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Your Honour, I am guilty…but!

Before you make the multi-dollar move and decide to enter into a plea of guilt, it is wise to consider what you are getting yourself into.  The stress and panic of how a criminal charge will impact you will impair your logic so it is best to get educated and consult Brace Law prior to saying the long-awaited “I do”. We mean, “I do accept the guilt” or “ I am guilty” of course. So read below and put a stop to that lingering “ what if” in your head.  

Depending on the nature of your charge, and the strong case the crown has against you, it may be wise to stop and consider the following:

1.     You are accepting the alleged facts of the case and you are doing so voluntarily.

You have to be prepared that whatever has been alleged in the police synopsis, you have to agree and accept that that is the truth.  If there is a even a simple word or action describing the events of the case that you do not agree with or feel uncomfortable accepting, then you are not prepared to enter the plea voluntarily. If you agree with all that is being said, then you are genuinely and voluntarily entering the plea.

2.     No one has pressured or forced you to enter the plea.

If you feel under duress or pressure from your counsel or anyone else to enter the plea then you are not being fair to yourself first and then the justice system.  You should never feel that you have ran out of choices when it comes to serious matters that can affect your reputation and future in the long run.  At Brace Law we make sure that clients are fully aware of the choices they have when it comes to their criminal matters.  

3.     Understand that although you own up to a criminal action you may end up with a criminal record.

The sentencing is at the Judge’s discretion.  Although you may decide to enter an early plea, and the mitigating factors outweigh the aggravating factors of your matter, a judge can still decide to pass a sentence that could give you a criminal record.  If there is a joint position on your sentencing between your counsel and the Crown, usually the judge will accept that position. However, there have been instances that judges have not agreed to the joint position offered by both crown and defense counsel and had sentenced the accused either harshly or given a more favourable position that what is being asked.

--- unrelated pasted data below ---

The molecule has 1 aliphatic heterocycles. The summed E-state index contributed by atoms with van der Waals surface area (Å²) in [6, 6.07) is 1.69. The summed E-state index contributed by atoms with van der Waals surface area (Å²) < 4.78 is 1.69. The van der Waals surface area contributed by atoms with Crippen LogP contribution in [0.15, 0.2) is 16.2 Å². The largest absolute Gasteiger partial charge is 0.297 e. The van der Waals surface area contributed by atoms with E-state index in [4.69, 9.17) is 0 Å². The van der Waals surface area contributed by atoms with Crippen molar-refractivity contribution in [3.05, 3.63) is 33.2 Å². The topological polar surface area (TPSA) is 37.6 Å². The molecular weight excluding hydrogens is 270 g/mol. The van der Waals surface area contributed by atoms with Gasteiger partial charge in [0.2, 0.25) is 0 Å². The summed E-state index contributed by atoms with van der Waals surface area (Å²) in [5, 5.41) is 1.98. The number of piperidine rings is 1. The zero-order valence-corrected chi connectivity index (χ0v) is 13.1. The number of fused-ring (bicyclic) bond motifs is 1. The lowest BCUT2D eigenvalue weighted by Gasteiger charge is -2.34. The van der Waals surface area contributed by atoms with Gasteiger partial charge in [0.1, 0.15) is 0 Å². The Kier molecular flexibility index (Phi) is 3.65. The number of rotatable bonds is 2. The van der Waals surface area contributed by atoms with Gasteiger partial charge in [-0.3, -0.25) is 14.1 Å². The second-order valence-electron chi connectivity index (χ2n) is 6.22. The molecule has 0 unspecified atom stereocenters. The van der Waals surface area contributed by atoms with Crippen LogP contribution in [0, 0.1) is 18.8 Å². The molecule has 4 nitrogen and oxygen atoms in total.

4.     You have to understand that you have given up your right to trial and to have the Crown prove the charges against you beyond a reasonable doubt.

You are giving up your day in court.  Your criminal matter’s outcome is ultimately in the Judge’s hands and you better hope that your counsel of record has incredible submissions and materials to prove that you should be sentenced lightly and that the Judge should take into consideration what is being presented before Him/Her.At Brace Law we take guilty pleas very seriously. Before making the decision to enter a plea, we are careful to outline the weak and strong points of your criminal matter.  In the event that you still choose to enter a plea, we make sure to have had enough pre-trial discussions with the Crown so that we can agree to a favorable position for your sentencing. If we do not agree with the Crown’s suggested position, then we prepare strong submissions and evidence to persuade the Judge to pass a sentence that is fair and reasonable given your circumstances.  At Brace Law we make sure that you understand and accept the guilty plea inquiry before deciding to enter it. With us on your side, you will never feel alone.

Don’t stress

Let’s start a conversation

Don’t stress

Let’s start a conversation